Le retour des objets, quasi objets et super-objets (The return of objects, quasi objects and super objects)
Fondation Calouste Gulbenkian
A chair drops and kills a dictator. Windows, doors and other daily life objects mysteriously disappear. These are the themes of two short stories published in 1978 by José Saramago in Quasi Objets, one of his lesser known works. In his book, José Saramago introduces ordinary objects that come to life and free themselves from their function. These quasi objects are endowed with consciousness and intentionality. They can act on the world, emancipate from an anthropocentric existence and even take revenge on a confident master. What happens to the OUMIS (objects, utensils, machines or installations) in Quasi Objets? Why did they leave? Where did they go? Saramago does not provide us with final answers to these questions. One thing is for sure: the story must be continued… Which is the aim of the first conference of this cycle. At the intersection of art, philosophy and design, this conference invites us to reflect on the notion of Quasi Objects and its influence on Michel Serres and Bruno Latour’s works and to imagine another type of object: the Super Object.
Behavioral Objects I — Céleste Boursier-Mougenot: A Case Study
Samuel Bianchini, Emanuele Quinz, eds.
Copublished with École nationale supérieure des Arts Décoratifs – Paris PSL Research University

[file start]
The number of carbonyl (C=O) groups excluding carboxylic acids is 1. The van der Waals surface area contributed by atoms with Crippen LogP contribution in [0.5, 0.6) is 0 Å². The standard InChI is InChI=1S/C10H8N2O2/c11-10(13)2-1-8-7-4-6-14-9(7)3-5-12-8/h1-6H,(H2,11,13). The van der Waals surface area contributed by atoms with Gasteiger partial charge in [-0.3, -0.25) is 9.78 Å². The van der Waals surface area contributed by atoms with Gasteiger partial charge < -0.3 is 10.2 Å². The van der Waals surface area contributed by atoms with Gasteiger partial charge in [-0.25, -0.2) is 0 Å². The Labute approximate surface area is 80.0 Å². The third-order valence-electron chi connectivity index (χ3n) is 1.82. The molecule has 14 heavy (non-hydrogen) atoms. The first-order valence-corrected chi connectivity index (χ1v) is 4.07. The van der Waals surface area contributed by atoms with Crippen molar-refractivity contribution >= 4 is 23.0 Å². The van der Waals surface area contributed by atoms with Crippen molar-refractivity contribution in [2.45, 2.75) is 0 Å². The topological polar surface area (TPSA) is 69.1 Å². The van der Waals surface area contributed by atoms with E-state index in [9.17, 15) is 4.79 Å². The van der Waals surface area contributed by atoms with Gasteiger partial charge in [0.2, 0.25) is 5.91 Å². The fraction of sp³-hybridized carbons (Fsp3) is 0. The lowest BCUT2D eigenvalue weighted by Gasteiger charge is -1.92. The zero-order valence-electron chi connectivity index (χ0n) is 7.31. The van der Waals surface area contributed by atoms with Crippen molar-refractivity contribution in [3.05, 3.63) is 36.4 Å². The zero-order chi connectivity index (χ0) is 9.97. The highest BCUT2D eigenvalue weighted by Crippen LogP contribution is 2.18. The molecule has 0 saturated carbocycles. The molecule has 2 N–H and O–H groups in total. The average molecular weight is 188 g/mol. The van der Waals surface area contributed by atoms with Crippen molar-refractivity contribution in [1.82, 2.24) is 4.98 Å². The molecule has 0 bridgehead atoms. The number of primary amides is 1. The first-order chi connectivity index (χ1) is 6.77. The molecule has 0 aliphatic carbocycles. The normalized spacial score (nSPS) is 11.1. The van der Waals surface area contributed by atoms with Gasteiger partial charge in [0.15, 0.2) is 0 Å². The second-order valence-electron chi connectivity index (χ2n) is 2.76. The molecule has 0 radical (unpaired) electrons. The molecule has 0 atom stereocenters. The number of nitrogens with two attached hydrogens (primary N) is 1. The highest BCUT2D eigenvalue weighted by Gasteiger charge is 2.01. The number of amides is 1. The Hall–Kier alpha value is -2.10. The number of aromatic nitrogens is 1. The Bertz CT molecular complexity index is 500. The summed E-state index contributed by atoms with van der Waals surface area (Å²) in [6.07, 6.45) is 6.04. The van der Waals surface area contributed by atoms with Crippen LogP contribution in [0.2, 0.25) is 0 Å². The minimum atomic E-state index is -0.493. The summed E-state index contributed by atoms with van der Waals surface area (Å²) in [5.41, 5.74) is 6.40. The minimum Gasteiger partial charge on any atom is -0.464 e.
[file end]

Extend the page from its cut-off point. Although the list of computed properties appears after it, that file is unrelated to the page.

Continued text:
Contributions by Samuel Bianchini, Céleste Boursier-Mougenot, Jaime DeSimone, Jean-Paul Laumond, Florent Levillain, Emanuele Quinz, Bénédicte Ramade, Trevor Smith, Elisabetta Zibetti
Three grand pianos slowly make their way through the large exhibition space allotted to them, sometimes bumping into one another. These animate objects, which constitute offroad (2014), a work by the artist Céleste Boursier-Mougenot, appear to be living beings, each with its own behavior. They are perfect examples of behavioral objects, whose little-known history dates back to the avant-garde and the emergence of cybernetics.
What exactly is a behavioral object? How can it be analyzed, understood, theorized, experienced, and how can we conceive of works that possess the faculty of action and reaction to their environment and public? Examining three works by Céleste Boursier-Mougenot, this book tackles these questions and defines a new field of research and practice.
Strange Design — From Objects to Behaviors
Jehanne Dautrey & Emanuele QuinZ
Graphic design by Clément Le Tulle-Neyret
In recent years, strange—ambiguous, dysfunctional, enigmatic, and complicated—objects have emerged in the world of design. These objects are based on an approach that has been called anti-design, radical, conceptual, or critical design—a speculative design that instead of offering solutions raises questions. Design that is not subject to the imperatives of the power structures of society, but is instead critical. Via a strategy of modifying objects away from their usual forms and utilitarian functions, this design evokes unusual uses and behaviors, in turn opening the way to a more profound questioning of social and political values.